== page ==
The extent and accuracy of the design input and output efforts and the ensuing documentation establishes the all-important history that manufacturers will use in the future, in developing the essential requirements that will define acceptance activities, handling inquiries during investigations, enabling prioritized re-design activities, initializing “knock-off” design products, realizing product line expansion, strategizing a defense during FDA inspections and ISO audits, etc. The Design History File will organize and house this important information throughout the life of the medical device.

There is a cliché that is the bane of design engineers, manufacturing engineers and quality system process owners that states, “There’s never time to do it right, but there’s always time to do it over.” Organizing this process can help companies successfully synergize design inputs and design outputs. Establishing the appropriate inputs and realizing the applicable outputs as the design develops toward commercialization is the baseline for recognizing the final medical device as planning is executed properly. The safety and effectiveness of the final device is paramount to its proper intended use and safety.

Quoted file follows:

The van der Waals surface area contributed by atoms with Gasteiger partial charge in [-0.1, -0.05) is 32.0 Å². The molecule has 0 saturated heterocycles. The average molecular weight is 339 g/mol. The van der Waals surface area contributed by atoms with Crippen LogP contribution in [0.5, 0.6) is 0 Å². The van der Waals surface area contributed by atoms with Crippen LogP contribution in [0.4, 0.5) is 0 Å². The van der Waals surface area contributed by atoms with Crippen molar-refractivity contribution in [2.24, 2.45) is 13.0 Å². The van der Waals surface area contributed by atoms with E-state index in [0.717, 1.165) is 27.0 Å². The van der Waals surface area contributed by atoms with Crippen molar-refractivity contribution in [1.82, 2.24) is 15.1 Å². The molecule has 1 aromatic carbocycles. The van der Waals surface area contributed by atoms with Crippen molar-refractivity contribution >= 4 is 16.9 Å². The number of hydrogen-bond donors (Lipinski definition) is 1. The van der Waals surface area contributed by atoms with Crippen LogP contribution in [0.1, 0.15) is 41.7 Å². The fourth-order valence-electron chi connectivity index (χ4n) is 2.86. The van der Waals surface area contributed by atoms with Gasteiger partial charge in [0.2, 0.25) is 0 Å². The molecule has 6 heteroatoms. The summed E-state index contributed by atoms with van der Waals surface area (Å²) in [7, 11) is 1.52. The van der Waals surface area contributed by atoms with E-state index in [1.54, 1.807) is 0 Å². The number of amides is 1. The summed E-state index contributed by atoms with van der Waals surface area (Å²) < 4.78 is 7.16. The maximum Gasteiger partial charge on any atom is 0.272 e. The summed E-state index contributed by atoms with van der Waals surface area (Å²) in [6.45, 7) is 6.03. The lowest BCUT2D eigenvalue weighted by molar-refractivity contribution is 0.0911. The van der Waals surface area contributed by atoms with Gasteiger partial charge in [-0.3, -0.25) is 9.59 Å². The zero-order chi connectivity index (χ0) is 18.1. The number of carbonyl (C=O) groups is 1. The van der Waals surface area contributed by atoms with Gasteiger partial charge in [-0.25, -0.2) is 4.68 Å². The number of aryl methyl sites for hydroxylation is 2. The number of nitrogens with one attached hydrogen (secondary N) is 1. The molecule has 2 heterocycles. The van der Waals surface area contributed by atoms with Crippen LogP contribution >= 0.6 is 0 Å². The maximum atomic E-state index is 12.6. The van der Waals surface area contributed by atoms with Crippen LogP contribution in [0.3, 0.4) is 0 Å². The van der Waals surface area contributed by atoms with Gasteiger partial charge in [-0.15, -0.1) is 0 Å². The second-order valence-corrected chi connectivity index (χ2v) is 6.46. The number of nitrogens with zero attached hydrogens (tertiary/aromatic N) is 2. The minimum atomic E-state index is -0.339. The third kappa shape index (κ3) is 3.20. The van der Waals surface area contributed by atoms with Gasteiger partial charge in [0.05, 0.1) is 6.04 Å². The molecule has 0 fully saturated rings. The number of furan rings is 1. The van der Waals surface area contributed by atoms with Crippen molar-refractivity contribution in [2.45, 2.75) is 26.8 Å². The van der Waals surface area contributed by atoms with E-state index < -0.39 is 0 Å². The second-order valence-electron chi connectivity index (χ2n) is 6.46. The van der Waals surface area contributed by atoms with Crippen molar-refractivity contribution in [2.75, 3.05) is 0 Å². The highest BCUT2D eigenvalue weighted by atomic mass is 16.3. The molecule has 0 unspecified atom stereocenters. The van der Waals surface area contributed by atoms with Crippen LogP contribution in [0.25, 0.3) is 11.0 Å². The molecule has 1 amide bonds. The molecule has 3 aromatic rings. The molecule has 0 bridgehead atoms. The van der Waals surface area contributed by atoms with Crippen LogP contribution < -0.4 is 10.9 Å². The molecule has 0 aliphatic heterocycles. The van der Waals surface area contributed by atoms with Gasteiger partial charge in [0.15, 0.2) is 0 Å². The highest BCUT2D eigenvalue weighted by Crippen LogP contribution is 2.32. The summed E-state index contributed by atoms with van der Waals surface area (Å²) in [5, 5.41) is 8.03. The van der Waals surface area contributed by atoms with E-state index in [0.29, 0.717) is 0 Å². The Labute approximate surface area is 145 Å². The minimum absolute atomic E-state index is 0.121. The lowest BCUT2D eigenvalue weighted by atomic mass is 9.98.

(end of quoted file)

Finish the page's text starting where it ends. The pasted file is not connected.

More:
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OMTEC 2010 Speaker

Mr. Gagliardi presented two OMTEC workshops on Wednesday and Thursday mornings, June 16 and 17.

Workshop I – QSR Design Controls: Concept and Feasibility to Commercialization

The process of design showed attendees how to generate:

  • Real-time deliverables using a design matrix
  • Objective evidence relating to regulatory compliance
  • Good documentation practices related to design and ancillary, supporting processes

Workshop II – QSR Measurement, Analysis & Improvement: Risk Management, Adverse Effects and CAPA

Attendees obtained tools for:

  • Developing a Quality Review Board and the logistics for success
  • Using a risk management file for compliance purposes
  • Understanding how process mapping can be an asset to your Quality Management System
  • Using Management Review as a tool

Attendees walked away with:

  • Some approaches to handling this type of sensitive information during FDA Inspections and ISO Audits
  • A corrective and preventive action format for process-oriented decisions

A detailed abstract of these sessions and copies of Mr. Gagliardi's presentations are available online.